Accounts Payables: Best Practices to Improve Your Operations

As one of my business school professors used to say, business processes, even in the biggest of organizations, often do not run at more than 30% efficiency. There is always scope for improvement, and with the assistance of technology, organizations today can improve their business processes significantly.

One way to do this is to adopt the best practices in these processes and optimize them for maximum efficiency and effectiveness. There are best practices that can be implemented in any process. W will focus on accounts payables in this post. Some of these best practices have been covered here, and this post will expand on them and go into more detail.


Implementing best practices in the workplace is no easy task. For one thing, they need time to show their results. In this daily rut where short-term results are more important than any long-term planning, it is difficult to get buy-in from the stakeholders.

So, the first thing that must change is the culture, where managers and supervisors will need to have a strategic mindset and be willing to forego a little amount of time before reaping the rewards. This is one of the most important barriers. Once the mindset moves to one of change and improvement, the other best practices can be implemented that much more easily.


One of the first steps in improving the AP process is to govern it with a policy. An AP policy details all the different steps in the process and how they are to be followed. The policy also sets the role expectations and accountabilities of all the stakeholders involved in the process. It sets out measures to account for any inconsistencies and deviations.

When policies are set and rules and procedures are sketched out, there is little chance for ad hoc or maverick actions. From telling the AP specialists how to enter the invoice details into the system to laying down the procedures for getting invoices validated and approved, the policy needs to be as detailed as possible for it to be most effective. The policy will also list down the thresholds at which invoices can be approved at which managerial level, and so on. It is essentially the foundational guide on which the whole process will be built. It needs to be robust, while also being flexible to meet the changing needs of the organization.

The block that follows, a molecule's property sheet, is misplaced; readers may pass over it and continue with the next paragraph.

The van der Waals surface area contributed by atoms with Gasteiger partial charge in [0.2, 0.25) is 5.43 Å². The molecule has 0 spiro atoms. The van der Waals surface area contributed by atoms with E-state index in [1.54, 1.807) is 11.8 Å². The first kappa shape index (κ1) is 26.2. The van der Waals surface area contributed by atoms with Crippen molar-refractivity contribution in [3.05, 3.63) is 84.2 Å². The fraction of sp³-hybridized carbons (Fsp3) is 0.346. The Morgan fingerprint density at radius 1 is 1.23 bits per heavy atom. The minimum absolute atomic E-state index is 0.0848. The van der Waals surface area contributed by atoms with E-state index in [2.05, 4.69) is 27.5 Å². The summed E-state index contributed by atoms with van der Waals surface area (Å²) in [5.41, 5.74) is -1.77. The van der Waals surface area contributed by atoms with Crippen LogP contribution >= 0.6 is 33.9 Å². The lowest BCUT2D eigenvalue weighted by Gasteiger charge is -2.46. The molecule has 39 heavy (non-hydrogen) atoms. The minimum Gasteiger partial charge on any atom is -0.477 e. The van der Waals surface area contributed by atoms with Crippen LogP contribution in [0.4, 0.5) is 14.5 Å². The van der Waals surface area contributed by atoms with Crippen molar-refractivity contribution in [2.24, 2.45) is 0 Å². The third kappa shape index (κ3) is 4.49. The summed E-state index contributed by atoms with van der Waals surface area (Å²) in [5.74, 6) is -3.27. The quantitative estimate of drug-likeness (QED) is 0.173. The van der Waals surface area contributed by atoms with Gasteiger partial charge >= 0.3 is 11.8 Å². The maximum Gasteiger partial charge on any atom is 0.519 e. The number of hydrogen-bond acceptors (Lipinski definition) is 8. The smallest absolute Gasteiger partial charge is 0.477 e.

Invoice Handling

There is a lot of scope for an invoice to be missed or mishandled, intentionally or otherwise. Therefore, this is one of those places where best practices are most important. Once an invoice is received, all the details in the invoice need to be matched with the purchase orders as well as delivery reports. Further, the invoice details need to be matched with all the invoices in the system. Thay way you’ll ensure that duplicates are being weeded out.

Next, it is a good idea to have another matching, resources permitting, this time with the quality inspection team’s report. Only after all these steps have been completed should the invoice be entered into the system. For adequate checks and balances, it is a good idea to have a reinforcing validation procedure, where one individual’s work is validated and approved by another individual.

A Supplier Portal

All organizations would like to closely work with their vendors and suppliers, but not all organizations can achieve this. This level of collaboration cannot be achieved without either providing the suppliers with a portal that they can use to manage their delivery and payment information or integrating the supplier systems with the organization’s systems.

The benefits of having a supplier portal are many. Both parties can track the status of deliveries and payments in real time, and avoid errors and fraudulent practices in processing. Further, since both parties communicate with one another constantly, any issues can be immediately addressed. This portal also acts as a data collection mechanism for organizations. They can use this data to analyze how effective their suppliers are, and which of them are more beneficial to the organization among others.

Digitization/Paperless Processing

Digitization or paperless processing helps organizations avoid many of the pitfalls associated with accounts payables. Pushing paper from one desk to another, waiting for ages before approvals can be completed, and processing rife with errors and fraud are some of the ills that can plague organizations when they use paper processing.